Mr. Coe was at Planting Fields in mid-June to admire the several thousand new rhododendrons that were coming into flower. Other improvements to the landscape at Planting Fields included the purchase of 5,000 red pines, and 2,000 oak seedlings, with several hundred dollars additionally, spent on peach trees, grape vines, Magnolias and maple trees. He kept a close watch on the improvements to his other properties. The Irma Lake Lodge running expenses were $9,803, expenses of their New York City residence were $812, and the Oyster Bay expenses were $64,135 for a combined total of $74,751 or $1,661,146 in today’s dollars.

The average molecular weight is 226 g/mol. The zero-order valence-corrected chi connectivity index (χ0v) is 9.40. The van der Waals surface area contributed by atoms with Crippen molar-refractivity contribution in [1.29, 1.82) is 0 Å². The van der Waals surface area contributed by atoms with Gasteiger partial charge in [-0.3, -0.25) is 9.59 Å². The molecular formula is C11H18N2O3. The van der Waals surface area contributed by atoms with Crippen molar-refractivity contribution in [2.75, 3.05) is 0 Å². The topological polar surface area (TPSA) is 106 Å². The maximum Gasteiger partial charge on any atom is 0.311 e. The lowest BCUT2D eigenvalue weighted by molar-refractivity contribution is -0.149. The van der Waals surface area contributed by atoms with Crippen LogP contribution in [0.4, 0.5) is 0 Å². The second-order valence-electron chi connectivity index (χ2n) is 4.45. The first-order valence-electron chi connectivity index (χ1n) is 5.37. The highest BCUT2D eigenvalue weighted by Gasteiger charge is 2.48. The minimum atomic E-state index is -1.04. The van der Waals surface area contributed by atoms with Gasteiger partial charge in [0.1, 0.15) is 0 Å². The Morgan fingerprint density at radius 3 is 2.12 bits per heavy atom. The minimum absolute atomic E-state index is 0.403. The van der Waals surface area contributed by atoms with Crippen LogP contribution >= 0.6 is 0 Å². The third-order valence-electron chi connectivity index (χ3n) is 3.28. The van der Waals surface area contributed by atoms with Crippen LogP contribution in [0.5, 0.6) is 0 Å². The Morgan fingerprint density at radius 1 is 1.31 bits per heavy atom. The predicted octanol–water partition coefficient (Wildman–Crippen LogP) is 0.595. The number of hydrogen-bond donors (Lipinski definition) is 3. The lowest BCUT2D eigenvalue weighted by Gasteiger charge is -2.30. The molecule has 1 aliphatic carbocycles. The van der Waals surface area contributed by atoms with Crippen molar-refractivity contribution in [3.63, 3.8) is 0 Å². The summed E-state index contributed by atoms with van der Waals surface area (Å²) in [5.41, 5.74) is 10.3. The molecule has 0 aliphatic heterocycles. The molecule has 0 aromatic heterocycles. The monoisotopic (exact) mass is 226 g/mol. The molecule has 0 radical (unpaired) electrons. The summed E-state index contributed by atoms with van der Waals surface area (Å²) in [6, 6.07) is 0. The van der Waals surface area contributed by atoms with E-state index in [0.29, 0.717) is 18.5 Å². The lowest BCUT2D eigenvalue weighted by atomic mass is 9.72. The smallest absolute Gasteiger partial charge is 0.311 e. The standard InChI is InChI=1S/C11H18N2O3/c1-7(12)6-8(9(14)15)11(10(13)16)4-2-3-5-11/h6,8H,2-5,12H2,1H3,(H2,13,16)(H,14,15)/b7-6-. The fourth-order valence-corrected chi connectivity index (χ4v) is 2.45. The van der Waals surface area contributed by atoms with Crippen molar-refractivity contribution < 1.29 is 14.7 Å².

In early spring in 1916 Mr. Coe became ill. Correspondence between him and Robert indicates that he was sick for three months. He wrote that his eczema was acting up and that he was going for electrical treatments for what doctors thought was a nervous system relapse. His illness upset plans to visit the boys at school, and he hoped to recover so that the family could spend the summer as they usually did in the mountains of Wyoming. Mr. Coe’s letters reveal his great concern for his children, as they had their own health scares at St. Paul’s school; in fact, two of Robert’s classmates had died from Mastoiditis and a third was now ill with the same condition. In 1916, there was a series of outbreaks that, due to modern medicine, are no longer life threatening. Over the course of that year, there was an epidemic of Mumps, Measles, Chicken Pox, Mastoiditis, and one of the boys at St. Paul’s was sent to the hospital as the school infirmary was at full capacity. In March Robert wrote to this father “It is impossible to receive proper care”. He had been released from the infirmary, before being fully recovered from his head cold.